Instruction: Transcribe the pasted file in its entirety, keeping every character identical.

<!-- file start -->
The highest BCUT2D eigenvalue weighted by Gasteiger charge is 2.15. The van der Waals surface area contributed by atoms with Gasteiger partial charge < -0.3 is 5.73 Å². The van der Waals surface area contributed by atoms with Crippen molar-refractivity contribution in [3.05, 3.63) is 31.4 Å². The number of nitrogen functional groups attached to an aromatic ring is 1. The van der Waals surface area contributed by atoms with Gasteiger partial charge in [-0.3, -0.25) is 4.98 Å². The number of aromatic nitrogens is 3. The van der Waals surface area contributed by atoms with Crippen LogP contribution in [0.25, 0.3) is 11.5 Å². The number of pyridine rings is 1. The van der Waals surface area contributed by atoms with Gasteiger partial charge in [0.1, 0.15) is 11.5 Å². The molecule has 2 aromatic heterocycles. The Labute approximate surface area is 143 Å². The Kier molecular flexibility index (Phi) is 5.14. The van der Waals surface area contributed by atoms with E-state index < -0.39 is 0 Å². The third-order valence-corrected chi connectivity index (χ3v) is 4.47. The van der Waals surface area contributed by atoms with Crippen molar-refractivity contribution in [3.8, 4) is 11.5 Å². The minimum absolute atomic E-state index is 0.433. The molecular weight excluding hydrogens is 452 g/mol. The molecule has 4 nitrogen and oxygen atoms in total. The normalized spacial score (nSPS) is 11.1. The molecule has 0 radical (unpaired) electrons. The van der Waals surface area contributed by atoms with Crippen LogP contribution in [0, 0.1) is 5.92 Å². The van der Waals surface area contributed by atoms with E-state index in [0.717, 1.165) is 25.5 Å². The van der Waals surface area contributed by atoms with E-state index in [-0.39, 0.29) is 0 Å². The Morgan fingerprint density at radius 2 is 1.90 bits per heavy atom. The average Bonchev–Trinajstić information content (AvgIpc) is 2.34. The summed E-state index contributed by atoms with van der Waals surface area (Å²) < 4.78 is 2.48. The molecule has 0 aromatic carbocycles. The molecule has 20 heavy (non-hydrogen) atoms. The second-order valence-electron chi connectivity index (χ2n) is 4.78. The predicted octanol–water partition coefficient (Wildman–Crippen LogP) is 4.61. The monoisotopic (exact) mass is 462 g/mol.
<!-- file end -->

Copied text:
The highest BCUT2D eigenvalue weighted by Gasteiger charge is 2.15. The van der Waals surface area contributed by atoms with Gasteiger partial charge < -0.3 is 5.73 Å². The van der Waals surface area contributed by atoms with Crippen molar-refractivity contribution in [3.05, 3.63) is 31.4 Å². The number of nitrogen functional groups attached to an aromatic ring is 1. The van der Waals surface area contributed by atoms with Gasteiger partial charge in [-0.3, -0.25) is 4.98 Å². The number of aromatic nitrogens is 3. The van der Waals surface area contributed by atoms with Crippen LogP contribution in [0.25, 0.3) is 11.5 Å². The number of pyridine rings is 1. The van der Waals surface area contributed by atoms with Gasteiger partial charge in [0.1, 0.15) is 11.5 Å². The molecule has 2 aromatic heterocycles. The Labute approximate surface area is 143 Å². The Kier molecular flexibility index (Phi) is 5.14. The van der Waals surface area contributed by atoms with E-state index < -0.39 is 0 Å². The third-order valence-corrected chi connectivity index (χ3v) is 4.47. The van der Waals surface area contributed by atoms with Crippen molar-refractivity contribution in [3.8, 4) is 11.5 Å². The minimum absolute atomic E-state index is 0.433. The molecular weight excluding hydrogens is 452 g/mol. The molecule has 4 nitrogen and oxygen atoms in total. The normalized spacial score (nSPS) is 11.1. The molecule has 0 radical (unpaired) electrons. The van der Waals surface area contributed by atoms with Crippen LogP contribution in [0, 0.1) is 5.92 Å². The van der Waals surface area contributed by atoms with E-state index in [0.717, 1.165) is 25.5 Å². The van der Waals surface area contributed by atoms with E-state index in [-0.39, 0.29) is 0 Å². The Morgan fingerprint density at radius 2 is 1.90 bits per heavy atom. The average Bonchev–Trinajstić information content (AvgIpc) is 2.34. The summed E-state index contributed by atoms with van der Waals surface area (Å²) < 4.78 is 2.48. The molecule has 0 aromatic carbocycles. The molecule has 20 heavy (non-hydrogen) atoms. The second-order valence-electron chi connectivity index (χ2n) is 4.78. The predicted octanol–water partition coefficient (Wildman–Crippen LogP) is 4.61. The monoisotopic (exact) mass is 462 g/mol.